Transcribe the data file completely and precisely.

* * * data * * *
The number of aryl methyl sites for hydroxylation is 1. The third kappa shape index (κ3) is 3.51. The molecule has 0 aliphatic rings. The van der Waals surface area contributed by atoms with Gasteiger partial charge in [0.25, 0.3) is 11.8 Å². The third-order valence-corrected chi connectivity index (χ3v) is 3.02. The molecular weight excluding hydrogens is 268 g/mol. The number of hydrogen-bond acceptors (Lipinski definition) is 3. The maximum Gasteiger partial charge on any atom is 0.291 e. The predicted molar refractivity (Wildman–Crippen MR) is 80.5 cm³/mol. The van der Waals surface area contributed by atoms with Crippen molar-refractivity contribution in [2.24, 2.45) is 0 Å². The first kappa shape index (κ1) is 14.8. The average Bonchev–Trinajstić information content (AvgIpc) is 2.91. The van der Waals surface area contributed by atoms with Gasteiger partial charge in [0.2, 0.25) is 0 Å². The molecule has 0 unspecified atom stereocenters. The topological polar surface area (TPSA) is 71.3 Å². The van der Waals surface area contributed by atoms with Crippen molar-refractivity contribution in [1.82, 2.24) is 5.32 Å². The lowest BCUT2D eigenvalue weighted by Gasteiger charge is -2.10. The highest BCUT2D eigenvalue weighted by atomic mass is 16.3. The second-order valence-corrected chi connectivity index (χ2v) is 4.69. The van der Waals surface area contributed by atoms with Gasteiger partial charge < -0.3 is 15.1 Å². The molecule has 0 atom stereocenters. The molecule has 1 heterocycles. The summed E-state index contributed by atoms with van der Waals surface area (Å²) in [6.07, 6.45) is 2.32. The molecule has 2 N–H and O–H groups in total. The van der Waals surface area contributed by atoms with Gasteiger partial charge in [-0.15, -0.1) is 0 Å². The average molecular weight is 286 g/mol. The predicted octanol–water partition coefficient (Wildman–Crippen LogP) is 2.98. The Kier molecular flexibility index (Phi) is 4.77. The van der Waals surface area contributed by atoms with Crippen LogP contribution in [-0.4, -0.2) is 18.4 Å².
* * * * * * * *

The number of aryl methyl sites for hydroxylation is 1. The third kappa shape index (κ3) is 3.51. The molecule has 0 aliphatic rings. The van der Waals surface area contributed by atoms with Gasteiger partial charge in [0.25, 0.3) is 11.8 Å². The third-order valence-corrected chi connectivity index (χ3v) is 3.02. The molecular weight excluding hydrogens is 268 g/mol. The number of hydrogen-bond acceptors (Lipinski definition) is 3. The maximum Gasteiger partial charge on any atom is 0.291 e. The predicted molar refractivity (Wildman–Crippen MR) is 80.5 cm³/mol. The van der Waals surface area contributed by atoms with Crippen molar-refractivity contribution in [2.24, 2.45) is 0 Å². The first kappa shape index (κ1) is 14.8. The average Bonchev–Trinajstić information content (AvgIpc) is 2.91. The van der Waals surface area contributed by atoms with Gasteiger partial charge in [0.2, 0.25) is 0 Å². The molecule has 0 unspecified atom stereocenters. The topological polar surface area (TPSA) is 71.3 Å². The van der Waals surface area contributed by atoms with Crippen molar-refractivity contribution in [1.82, 2.24) is 5.32 Å². The lowest BCUT2D eigenvalue weighted by Gasteiger charge is -2.10. The highest BCUT2D eigenvalue weighted by atomic mass is 16.3. The second-order valence-corrected chi connectivity index (χ2v) is 4.69. The van der Waals surface area contributed by atoms with Gasteiger partial charge < -0.3 is 15.1 Å². The molecule has 0 atom stereocenters. The molecule has 1 heterocycles. The summed E-state index contributed by atoms with van der Waals surface area (Å²) in [6.07, 6.45) is 2.32. The molecule has 2 N–H and O–H groups in total. The van der Waals surface area contributed by atoms with Gasteiger partial charge in [-0.15, -0.1) is 0 Å². The average molecular weight is 286 g/mol. The predicted octanol–water partition coefficient (Wildman–Crippen LogP) is 2.98. The Kier molecular flexibility index (Phi) is 4.77. The van der Waals surface area contributed by atoms with Crippen LogP contribution in [-0.4, -0.2) is 18.4 Å².